How to Count Notes:
Get The Rhythm Right!
How to count notes. Sounds easy, right? Well, unfortunately it is the one thing that beginning music readers get seem to get wrong.
Not only do you have to play the right notes, but it is just as important to play the notes with the correct rhythm!
It's as easy as "one - two - three - four!"
When you learn to count notes, it helps tremendously if you count out loud! Counting out loud helps you focus on the notes and the rhythm timing. Most beginners will say "I'll count in my head," but after a measure or two, they've stopped counting, they have lost their concentration, and the rhythm falls apart.
We'll learn to count whole notes, half notes, quarter notes and sixteenth notes. We'll also learn what a dotted note is, and how to count dotted half notes and quarters.
The whole note is held for the whole measure, for a total of four beats or counts. (In these examples where we learn to count notes, we will be using measures with a 4/4 time signature.)
(More about the time signature)
The note above is "middle C." Press middle C down, and at the moment the note starts ringing, count "one, two, three, four." Lift up your finger after you say "four." For proper note counting, it is imperative that you keep a steady rhythm or beat, and don't go too fast!
Half notes receive two beats or counts. In the above example, press middle C on the count of "one," hold it down while you say "two;" lift and press again on the count of "three," holding it down until after you've said "four." (You'll find that it's easier to count notes than to read these directions!)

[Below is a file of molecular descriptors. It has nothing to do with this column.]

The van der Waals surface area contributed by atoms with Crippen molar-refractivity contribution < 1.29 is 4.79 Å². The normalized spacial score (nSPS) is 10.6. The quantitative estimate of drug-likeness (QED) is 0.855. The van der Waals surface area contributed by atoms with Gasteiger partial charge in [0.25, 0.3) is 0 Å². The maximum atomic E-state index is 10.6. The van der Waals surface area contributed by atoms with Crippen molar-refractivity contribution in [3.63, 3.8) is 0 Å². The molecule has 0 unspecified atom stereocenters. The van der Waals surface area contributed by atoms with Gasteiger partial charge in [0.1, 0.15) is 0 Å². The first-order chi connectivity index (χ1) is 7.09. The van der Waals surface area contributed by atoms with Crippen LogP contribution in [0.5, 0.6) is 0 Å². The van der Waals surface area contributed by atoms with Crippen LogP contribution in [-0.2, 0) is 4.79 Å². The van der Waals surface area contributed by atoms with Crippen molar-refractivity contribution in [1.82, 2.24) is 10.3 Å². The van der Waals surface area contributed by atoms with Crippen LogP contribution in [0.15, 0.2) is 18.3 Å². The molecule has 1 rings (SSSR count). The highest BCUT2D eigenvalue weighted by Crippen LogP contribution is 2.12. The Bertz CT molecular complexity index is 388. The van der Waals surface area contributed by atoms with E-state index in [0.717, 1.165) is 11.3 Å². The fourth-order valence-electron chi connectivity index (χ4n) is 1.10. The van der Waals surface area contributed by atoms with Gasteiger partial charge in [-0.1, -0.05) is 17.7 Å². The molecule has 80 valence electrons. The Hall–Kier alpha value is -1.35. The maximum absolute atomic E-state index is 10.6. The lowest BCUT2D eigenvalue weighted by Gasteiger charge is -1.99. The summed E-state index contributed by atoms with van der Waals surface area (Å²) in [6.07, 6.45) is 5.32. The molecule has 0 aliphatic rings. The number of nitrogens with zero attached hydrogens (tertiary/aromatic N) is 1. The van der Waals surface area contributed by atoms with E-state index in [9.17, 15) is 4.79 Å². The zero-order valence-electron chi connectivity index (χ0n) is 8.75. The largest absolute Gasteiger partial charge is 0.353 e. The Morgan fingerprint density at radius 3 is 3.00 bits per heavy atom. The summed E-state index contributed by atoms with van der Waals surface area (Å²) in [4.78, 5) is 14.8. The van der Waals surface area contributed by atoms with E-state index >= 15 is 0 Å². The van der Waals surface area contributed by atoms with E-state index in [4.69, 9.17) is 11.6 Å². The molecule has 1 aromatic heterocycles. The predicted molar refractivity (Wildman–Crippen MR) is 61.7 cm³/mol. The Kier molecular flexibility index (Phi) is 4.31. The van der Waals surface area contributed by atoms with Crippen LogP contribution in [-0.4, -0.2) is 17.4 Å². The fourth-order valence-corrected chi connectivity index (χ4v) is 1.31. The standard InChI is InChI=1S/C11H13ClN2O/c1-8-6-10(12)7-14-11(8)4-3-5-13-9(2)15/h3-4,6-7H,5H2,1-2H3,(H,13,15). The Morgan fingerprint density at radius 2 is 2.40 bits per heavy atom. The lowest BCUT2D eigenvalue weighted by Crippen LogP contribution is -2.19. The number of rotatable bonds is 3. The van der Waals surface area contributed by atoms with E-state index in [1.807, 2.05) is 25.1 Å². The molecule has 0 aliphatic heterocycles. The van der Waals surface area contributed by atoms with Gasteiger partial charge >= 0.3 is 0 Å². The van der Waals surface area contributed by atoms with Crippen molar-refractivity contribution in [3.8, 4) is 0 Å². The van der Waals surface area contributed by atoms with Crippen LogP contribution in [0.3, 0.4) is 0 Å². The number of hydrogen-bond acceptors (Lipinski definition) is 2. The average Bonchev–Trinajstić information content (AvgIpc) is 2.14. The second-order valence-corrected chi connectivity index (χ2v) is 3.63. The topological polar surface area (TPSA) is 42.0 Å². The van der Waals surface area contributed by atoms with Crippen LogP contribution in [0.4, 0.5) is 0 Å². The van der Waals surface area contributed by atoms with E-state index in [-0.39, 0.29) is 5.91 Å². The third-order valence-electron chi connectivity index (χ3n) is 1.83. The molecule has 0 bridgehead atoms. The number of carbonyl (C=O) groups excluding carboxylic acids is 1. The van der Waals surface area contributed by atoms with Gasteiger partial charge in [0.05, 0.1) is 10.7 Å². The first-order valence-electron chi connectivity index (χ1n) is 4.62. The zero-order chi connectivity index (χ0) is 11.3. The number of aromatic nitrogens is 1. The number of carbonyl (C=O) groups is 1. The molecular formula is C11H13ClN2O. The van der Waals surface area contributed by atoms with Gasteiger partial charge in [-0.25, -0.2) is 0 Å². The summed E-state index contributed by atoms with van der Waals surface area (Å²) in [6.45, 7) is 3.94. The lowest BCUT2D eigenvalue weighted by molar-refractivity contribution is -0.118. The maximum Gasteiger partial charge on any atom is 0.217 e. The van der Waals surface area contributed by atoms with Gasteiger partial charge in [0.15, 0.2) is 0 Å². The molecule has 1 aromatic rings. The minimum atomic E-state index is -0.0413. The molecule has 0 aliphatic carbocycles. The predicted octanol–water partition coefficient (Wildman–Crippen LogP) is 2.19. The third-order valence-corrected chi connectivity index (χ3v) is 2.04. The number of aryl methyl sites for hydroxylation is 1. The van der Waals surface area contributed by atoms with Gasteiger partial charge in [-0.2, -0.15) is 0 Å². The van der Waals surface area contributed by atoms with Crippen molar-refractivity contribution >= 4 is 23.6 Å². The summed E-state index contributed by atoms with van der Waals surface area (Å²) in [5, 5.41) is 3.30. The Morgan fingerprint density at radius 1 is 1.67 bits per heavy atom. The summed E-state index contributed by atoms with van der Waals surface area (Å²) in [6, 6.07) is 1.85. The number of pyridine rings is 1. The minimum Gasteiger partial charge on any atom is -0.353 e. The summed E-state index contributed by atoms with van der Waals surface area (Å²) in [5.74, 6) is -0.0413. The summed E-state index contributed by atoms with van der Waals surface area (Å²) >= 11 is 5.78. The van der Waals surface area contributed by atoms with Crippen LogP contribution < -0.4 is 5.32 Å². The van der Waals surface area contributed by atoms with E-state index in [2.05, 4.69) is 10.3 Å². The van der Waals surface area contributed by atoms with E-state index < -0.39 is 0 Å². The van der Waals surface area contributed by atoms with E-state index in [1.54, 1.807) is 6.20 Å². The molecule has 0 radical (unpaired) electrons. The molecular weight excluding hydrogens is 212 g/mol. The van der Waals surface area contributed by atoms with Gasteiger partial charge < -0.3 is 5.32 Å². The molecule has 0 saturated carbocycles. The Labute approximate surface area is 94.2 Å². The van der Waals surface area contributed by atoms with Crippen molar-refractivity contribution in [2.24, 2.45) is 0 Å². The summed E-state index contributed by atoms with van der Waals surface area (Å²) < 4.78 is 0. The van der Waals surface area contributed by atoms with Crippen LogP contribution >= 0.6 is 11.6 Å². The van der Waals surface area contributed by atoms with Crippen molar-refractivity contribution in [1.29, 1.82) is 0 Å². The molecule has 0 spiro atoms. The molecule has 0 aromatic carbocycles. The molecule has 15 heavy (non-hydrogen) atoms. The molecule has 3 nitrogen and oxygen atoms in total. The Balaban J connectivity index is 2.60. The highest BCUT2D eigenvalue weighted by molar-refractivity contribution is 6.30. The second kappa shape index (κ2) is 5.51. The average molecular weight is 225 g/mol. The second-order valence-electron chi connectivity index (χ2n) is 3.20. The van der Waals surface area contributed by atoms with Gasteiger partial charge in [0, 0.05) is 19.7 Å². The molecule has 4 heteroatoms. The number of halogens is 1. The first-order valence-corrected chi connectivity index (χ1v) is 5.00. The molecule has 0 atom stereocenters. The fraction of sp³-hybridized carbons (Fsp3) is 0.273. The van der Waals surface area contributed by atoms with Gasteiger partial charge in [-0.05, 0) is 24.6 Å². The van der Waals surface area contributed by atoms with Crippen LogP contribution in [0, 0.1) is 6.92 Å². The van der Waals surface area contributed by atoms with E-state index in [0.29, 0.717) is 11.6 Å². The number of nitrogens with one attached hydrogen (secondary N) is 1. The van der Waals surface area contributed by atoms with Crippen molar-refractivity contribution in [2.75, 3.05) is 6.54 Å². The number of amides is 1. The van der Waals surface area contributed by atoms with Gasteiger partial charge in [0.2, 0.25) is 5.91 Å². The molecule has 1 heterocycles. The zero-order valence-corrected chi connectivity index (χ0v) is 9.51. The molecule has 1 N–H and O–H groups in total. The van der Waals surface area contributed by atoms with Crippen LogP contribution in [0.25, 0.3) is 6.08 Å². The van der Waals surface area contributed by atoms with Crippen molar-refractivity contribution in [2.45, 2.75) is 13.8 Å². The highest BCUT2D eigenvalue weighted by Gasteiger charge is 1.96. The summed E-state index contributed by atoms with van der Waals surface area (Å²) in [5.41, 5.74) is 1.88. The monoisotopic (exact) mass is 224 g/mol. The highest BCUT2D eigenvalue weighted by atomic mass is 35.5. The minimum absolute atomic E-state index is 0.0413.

By now you should be getting the hang of it! Quarter notes get one beat. Keeping steady time, play middle C once for each number as you count "one, two, three, four."
Though it may seem very easy and "childish" or "silly" to count notes, don't let the simplicity of the act of counting diminish its importance! As they say, just do it!
Eighth notes are counted "one and two and three and four and." The eighth note divides the beat in half. When the music has eighth notes, it helps to count all of the "ands" in the measure, even if the notes are quarters, or halves. This ensures that all of the notes will be played in the right place, or at the right time.
For example a half note would be counted "one and two and;" pressing the note on "one," and holding down while you say "and two and."
There are four sixteenth notes per beat in 4/4 time. The above example is counted "one-e-and-ah, two-e-and-ah, three-e-and-ah, four-e-and-ah." Keep the sixteenth notes steady and evenly spaced.
Dotted Half Note
The dot after a note makes the note one and a half times longer in value. The dotted half note is held for three beats or counts. Press middle C on the count of "one," hold down until you press C again on the count of "four."
Dotted Quarter Note
The dotted quarter note is one and a half beats duration. It is often followed by an eighth note. Remember, that because there is an eighth note, we need to count all of the "ands." The dotted quarter is counted "one and two," and the following eighth note would be played on the next "and" (the "and" after "two").
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